California could soon become a leader in the fight against single-use plastic bags that have literally choked wildlife habitats throughout the world, as National Resources Defense Council staff attorney Leila Monroe noted in an op-ed today on HuffPost Green.
Each year, Californians use an estimated 12 billion such bags, which account for as much as 25% of the litter stream in state waterways such as the Los Angeles River.
A bill to ban single-use plastic bags — and support emerging businesses that produce biodegradable/reusable bags — is currently before a state senate committee. (Lawmakers adjourn on Friday.)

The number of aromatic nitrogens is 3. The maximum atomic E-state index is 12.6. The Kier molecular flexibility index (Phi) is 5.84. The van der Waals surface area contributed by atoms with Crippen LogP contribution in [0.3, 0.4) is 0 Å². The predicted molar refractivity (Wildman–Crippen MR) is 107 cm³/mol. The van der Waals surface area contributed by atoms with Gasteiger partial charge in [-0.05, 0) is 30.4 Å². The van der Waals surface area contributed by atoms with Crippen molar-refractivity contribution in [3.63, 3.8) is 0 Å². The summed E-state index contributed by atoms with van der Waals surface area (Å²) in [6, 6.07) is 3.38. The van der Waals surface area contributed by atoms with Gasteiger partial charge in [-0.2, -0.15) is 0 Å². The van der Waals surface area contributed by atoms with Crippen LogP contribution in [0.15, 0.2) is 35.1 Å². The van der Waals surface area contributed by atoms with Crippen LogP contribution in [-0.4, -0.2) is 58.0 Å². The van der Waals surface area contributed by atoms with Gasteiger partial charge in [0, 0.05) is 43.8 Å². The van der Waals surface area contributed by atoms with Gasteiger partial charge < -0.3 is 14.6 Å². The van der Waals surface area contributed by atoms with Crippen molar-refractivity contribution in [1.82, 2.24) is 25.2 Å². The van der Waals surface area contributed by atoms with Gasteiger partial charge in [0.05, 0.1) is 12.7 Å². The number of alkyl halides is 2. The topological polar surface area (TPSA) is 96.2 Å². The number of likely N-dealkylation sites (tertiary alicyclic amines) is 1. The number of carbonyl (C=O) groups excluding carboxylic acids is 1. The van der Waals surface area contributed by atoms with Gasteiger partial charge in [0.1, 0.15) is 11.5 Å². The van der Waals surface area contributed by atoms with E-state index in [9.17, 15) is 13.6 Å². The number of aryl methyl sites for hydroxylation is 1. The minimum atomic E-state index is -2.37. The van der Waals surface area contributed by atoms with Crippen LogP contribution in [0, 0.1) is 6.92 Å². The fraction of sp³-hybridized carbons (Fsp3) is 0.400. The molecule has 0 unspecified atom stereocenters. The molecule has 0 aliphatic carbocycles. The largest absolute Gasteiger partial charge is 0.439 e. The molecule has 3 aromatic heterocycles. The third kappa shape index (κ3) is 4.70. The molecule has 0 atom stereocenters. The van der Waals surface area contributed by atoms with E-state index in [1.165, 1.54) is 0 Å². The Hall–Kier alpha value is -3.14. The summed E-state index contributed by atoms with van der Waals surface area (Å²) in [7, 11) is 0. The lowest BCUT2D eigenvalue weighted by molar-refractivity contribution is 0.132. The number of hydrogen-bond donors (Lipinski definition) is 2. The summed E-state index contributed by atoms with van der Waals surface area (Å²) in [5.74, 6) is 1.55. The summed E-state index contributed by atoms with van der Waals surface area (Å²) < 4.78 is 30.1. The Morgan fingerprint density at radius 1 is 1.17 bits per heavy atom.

Plastic bags and seabirds never mix. Recently, International Bird Rescue volunteer videographer Jeff Robinson documented rehab work on a California Gull with the remnants of an “Open 24 Hours” plastic bag wrapped tightly around its neck.
A devoted volunteer retrieved the bird near our San Francisco Bay Area wildlife care center, where it is currently being treated. Watch its progress below:
Update: This Gull has been successfully rehabilitated and released. International Bird Rescue videographer Jeff Robinson has full video of its progress here.